Disney has delivered another blow to the winter 2020 theatrical schedule, removing two of its December films, the Ryan Reynolds-led action comedy Free Guy and Kenneth Branagh’s Death on the Nile, from its release calendar. Both films have been postponed with no new release dates set.
The House of Mouse announced another shake-up to the Disney release calendar, undating both Free Guy, initially dated on December 11, and Death on the Nile, originally slated for December 18. No new release dates for these two releases have been announced.
Free Guy, directed by Shawn Levy (Night at the Museum), stars Reynolds as a bank teller named Guy who “realizes he is a background character in an open world video game called Free City that will soon go offline.” The action comedy, which also stars Jodie Comer, Lil Rel Howery, Utkarsh Ambudkar and Taika Waititi, was initially set to be theatrically released on July 3, 2020, before it was delayed to December due to the pandemic.
Meanwhile, Death on the Nile has had a much longer journey to the screen. Branagh’s star-studded follow-up to his hit 2017 Agatha Christie whodunit Murder on the Orient Express, Death on the Nile was originally scheduled for December 2019 before being moved to October 9, 2020. Then it was delayed two months due to the pandemic before Disney pulled it altogether. In addition to Branagh, Death on the Nile stars Gal Gadot, Letitia Wright, Armie Hammer, Annette Bening, and Russell Brand.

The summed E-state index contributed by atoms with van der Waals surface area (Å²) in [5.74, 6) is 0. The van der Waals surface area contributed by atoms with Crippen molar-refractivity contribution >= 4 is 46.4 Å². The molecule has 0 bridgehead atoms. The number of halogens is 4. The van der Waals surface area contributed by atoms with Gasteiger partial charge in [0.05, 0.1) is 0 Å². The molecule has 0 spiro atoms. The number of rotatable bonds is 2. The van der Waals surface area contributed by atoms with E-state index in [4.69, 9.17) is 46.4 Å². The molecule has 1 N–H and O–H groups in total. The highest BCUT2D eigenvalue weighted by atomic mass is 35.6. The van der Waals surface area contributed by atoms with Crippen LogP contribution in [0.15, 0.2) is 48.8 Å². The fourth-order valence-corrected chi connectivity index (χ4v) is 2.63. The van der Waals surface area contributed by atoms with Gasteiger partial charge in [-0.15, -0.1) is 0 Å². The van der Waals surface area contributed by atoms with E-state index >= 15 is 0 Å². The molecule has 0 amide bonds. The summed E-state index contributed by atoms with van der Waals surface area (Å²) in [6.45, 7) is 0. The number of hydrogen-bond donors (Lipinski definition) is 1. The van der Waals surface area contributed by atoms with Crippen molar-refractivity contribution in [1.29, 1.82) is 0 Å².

With Disney essentially vacating the December theatrical schedule, Warner Bros.’ Wonder Woman 1984 is the only major blockbuster scheduled for winter 2020. The sequel directed by Patty Jenkins and starring Gal Gadot as the titular superhero, is set to premiere on Christmas Day (for now). There are a handful of other smaller movies still sticking around: Universal has its animated sequel The Croods: A New Age set to debut on November 25, while the horror film Freaky and the black comedy Promising Young Woman are set to debut on November 13, and December 25, respectively.
But Disney pulling its two major releases from 2020 does not bode well for the struggling movie theaters, which have yet to recover amid the coronavirus (COVID-19) pandemic, especially with major markets in Los Angeles and New York City remaining close. According to Comscore, roughly 50% of U.S. theaters are open. And with many big theater chains on the verge of bankruptcy, not to mention the scores of independent cinemas that have been forced to shutter, it’s unclear how many theaters will even survive through 2021.